On Your Health

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An INTEGRIS Surgeon Discusses Safe, Nonsurgical Anti-Aging Treatments

Open a magazine, turn on the television, read a blog or log in to your social media. If you’re a woman, especially if you’re “of a certain age,” you’ve probably noticed you’re being targeted. Smooth this, firm that, tone this and take these supplements for younger looking skin. Dr. Scott Shadfar, a dual board certified otolaryngologist and facial plastic and reconstructive surgeon at INTEGRIS ENT and Facial Plastics and Aesthetic Institute of Oklahoma, explains which treatments are safe and effective.  

Dr. Shadfar earned his medical degree from the University of Oklahoma College of Medicine and completed his otolaryngology surgical residency at the University of North Carolina. Following his surgical residency, Dr. Shadfar completed further specialty fellowship training in facial plastic and reconstructive surgery. In his practice he also offers nonsurgical, minimally invasive anti-aging treatments.

Shadfar is a data-driven doctor, which means he only offers his patients the most proven, safe and effective treatments. ‘The latest craze’ will only impress him if the science and data behind it are unimpeachable and unequivocal. He encourages people to be very careful in choosing a physician or treatment, especially when it comes to facial procedures. “You can’t put a bra on your face,” he says, meaning there’s nowhere to hide if a poorly-researched treatment does not work out the way you hoped.

On a day-to-day basis, Shadfar recommends a simple, consistent routine. “You need a good cleanser, moisturizer, sun block, a retinol and a serum. Topical retinoids are fabulous, and the growth factors in physician-dispensed serums stimulate the skin in such a way that it heals itself. They are 95 percent proven,” he says.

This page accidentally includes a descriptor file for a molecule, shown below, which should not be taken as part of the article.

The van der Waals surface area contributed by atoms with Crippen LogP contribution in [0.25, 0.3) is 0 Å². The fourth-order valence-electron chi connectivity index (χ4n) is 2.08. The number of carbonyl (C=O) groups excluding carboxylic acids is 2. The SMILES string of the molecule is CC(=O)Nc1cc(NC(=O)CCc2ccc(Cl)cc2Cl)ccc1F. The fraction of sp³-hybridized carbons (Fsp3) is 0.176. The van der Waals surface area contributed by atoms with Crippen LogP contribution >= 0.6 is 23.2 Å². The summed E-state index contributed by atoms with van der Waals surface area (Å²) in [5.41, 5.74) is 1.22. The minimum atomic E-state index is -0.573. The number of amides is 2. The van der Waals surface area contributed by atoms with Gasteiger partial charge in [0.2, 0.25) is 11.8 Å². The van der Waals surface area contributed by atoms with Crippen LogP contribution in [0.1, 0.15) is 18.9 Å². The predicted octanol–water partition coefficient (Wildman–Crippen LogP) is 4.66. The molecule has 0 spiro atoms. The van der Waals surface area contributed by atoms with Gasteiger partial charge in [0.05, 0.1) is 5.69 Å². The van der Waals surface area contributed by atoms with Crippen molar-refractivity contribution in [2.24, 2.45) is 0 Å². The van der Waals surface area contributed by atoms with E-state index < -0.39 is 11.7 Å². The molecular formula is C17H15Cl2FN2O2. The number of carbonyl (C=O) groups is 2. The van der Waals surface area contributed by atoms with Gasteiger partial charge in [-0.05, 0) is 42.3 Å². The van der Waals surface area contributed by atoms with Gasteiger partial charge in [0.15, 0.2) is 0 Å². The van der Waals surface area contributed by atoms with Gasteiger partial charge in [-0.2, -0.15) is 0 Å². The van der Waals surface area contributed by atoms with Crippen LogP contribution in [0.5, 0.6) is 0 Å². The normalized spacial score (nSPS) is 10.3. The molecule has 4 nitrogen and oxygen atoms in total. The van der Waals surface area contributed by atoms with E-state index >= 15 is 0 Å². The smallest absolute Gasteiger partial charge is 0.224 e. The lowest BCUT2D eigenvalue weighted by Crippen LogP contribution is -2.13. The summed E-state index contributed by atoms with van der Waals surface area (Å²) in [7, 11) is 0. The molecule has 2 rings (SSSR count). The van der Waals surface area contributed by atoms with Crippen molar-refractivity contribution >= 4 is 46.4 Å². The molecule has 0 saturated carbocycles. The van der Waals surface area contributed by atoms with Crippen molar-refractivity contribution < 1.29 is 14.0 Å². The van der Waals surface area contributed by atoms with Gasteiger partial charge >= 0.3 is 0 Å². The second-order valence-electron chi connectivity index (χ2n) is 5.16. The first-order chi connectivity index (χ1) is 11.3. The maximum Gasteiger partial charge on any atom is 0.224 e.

Recently, we sat down with Dr. Shadfar so he could demystify a whole slew of treatments and let us know which ones he considers safe and effective.

Ingestible collagen supplements: do they actually improve the texture and look of skin?

“This is a complex question. Skin health has primarily been achieved in the form of topical application of dietary supplements (vitamins, polyphenols, micronutrients and proteins). The general population is comfortable applying these treatments in this manner, and the manufacturers have substantial experience formulating ingredients through this route,” says Dr. Shadfar.

“Oral supplements and ‘nutraceuticals’ (this is a broad term combing two words – ‘nutrient’ and ‘pharmaceutical’ – used to describe any product derived from food sources with extra health benefits in addition to the basic nutritional value found in the foods) are classified as dietary supplements, and the FDA regulates dietary supplements under a different set of regulations. This opens up a completely different conversation regarding the quality of the product ingredients, the manufacturer, and potential of contaminating substances,” he says. 

The bottom line? Says Dr. Shadfar, “It sounds fabulous and convenient, but data is not yet available that proves whether compounds like collagen hydrolysate are efficacious, appropriately dosed, well-absorbed and might positively impact skin health. There are some promising results showing improvement, but to comprehensively study the different benefits of these types of compounds on skin, I feel controlled clinical trials are still needed.”

Retinoids and Retinols 101: What are they and what do they do?

"Retinoids and retinols are both derivatives of vitamin A and often we group them into the all-encompassing category of 'retinoids.' In the skin they are converted to retinoic acid, which has been proven to improve fine lines, hyper-pigmentation and to rejuvenate the skin. The basic difference has to do with their respective concentrations. Retinols are suitable for over-the-counter formulations in various creams and lotions, while retinoids have a much higher concentration and are prescribed by physicians. Determining which is more suitable for you should be discussed with your physician based on your goals of treatment, skin type and age." says Dr. Shadfar.

“Retinoids come in different formulations (gels, creams), concentrations, and can even be administered orally (Isotretinoin or Accutane).  The newer generation of medications (Tazarotene and Adapalene) are generally stronger, and are used to treat more severe forms of acne,” Shadfar says. 

He is a fan of retinoids and recommends them as a part of daily skin care. “Ultimately, from a cosmetic standpoint, retinoids have been shown to increase the ground substance necessary for cell turnover, stimulate collagen-producing cells and act to decrease the enzymes that break down collagen. This means, as a patient, you benefit from smoother, glowing skin, with a reduction in fine lines. That is the optimal result from a retinoid.”